The Supreme Court had reiterated that bail is a matter of right
In legal matters, courts have a right to detain a person. This can be due to non-compliance of court orders, possibility of escape and disappearance, or the chance that a person will tamper with evidence or threaten witnesses. There are, indeed, some very serious crimes where bail can be justly refused by the courts.
The Supreme Court had reiterated that bail is a matter of right. That means that the balance of convenience must be in the favour of the person charged. In other words, it is better to grant bail rather than refuse it. Of course, as in all things legal, this comes with a rider. Bail usually entails a money deposit with the court and a surety, a person who is responsible for the accused turning up when asked to.
This leads us to some intriguing thoughts. Suppose a man travels by train. He is too poor to buy a ticket; but the urgency of travel is very high. A child may be sick. A relative may have died. He received the message on his friend’s cell phone.
He gets caught for ticket-less-travel. He has no money to pay the fine. He is arrested and put in a lock-up by the railway police. He is produced, on the next working day, which may be three days later, before a magistrate. It is a small offence. The magistrate understands that, when caught entrain, the man can produce no surety. So, a monetary bail bond is imposed.
We now come to a catch-22 situation. The man is arrested because he had no money to buy a ticket and now he has to shell out money to get bail.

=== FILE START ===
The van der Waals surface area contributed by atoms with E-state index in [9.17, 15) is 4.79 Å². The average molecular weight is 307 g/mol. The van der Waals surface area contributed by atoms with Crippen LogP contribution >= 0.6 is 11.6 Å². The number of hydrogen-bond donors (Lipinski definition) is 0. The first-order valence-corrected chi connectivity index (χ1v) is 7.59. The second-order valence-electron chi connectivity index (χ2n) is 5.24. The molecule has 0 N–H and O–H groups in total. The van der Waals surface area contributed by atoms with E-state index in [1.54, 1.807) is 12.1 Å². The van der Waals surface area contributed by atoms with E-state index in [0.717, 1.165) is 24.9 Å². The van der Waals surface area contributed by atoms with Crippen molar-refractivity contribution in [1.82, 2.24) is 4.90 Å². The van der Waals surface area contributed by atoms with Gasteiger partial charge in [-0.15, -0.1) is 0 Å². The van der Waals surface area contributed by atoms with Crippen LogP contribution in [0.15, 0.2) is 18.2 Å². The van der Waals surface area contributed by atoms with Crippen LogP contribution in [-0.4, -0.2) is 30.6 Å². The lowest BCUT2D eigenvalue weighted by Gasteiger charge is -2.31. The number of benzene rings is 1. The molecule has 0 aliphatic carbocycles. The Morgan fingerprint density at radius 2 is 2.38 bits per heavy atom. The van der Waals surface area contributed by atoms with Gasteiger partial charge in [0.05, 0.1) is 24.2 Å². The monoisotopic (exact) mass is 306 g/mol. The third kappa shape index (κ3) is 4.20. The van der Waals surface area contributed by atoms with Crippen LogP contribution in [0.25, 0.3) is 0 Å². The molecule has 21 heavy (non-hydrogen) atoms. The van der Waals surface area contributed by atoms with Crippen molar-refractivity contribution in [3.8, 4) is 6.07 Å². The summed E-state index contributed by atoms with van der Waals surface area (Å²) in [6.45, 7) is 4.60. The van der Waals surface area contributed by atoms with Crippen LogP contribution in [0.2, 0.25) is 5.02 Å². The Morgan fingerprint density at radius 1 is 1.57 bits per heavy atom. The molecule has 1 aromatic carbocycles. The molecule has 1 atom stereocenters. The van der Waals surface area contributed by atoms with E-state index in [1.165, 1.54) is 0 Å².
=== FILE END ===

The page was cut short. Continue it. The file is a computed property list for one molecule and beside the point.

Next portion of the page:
You be the judge. What would you do?
The Supreme Court has, again, come to the rescue of the common man. “Poverty can’t be a ground for keeping in custody an accused who is unable to furnish the bail bond,” the social justice bench, comprising Justices Madan B Lokur and UU Lalit, said. We feel that this is as path-breaking an order as any.
Moreover, the court has asked the legal aid people to make sure that this ruling is implemented all over the country. The sad fact is that, as of last year, 278,000 persons were languishing in jails across the country. Of these, 67% are under-trials; more than 186,000 are awaiting trial. Considering that the conviction rate in India is abysmally low, why are jails so overcrowded?
Under-trials are kept in a lock-up—a euphemism for a jail—for indefinite periods. The main business of the police is to quickly make out a case, a charge-sheet, and present it to the court. The court then decides on the bail, or whether to release the person. In myriad cases, though, the person rots in jail for a period longer than what he would have served, if he had been tried and convicted. For this, the cops are solely to blame.
Of course, if you are the high and mighty, you do not spend more than a night in jail. The privileged class suddenly becomes prone to ‘heart attacks’. The poor guys are rushed to hospital where they stay in comfort, till the day of reckoning; which never arrives till death or contacts solve the matter. Usually, by the latter.
Can anything be done about it? One cause of concern is public perception and pre-trial conviction by the sensationalising media. Once one reads in the newspapers of an arrest, along with juicy details, it is assumed that the person is as guilty as hell. This, often, translates into a fear in the minds of the authorities against early bail. More often than not, the bail plea is rejected. Better to err on the side of caution.
So, in spite of the hue-and-cry against the judges, there are some who uphold human dignity and act with sanity and fearlessness. We need our courts.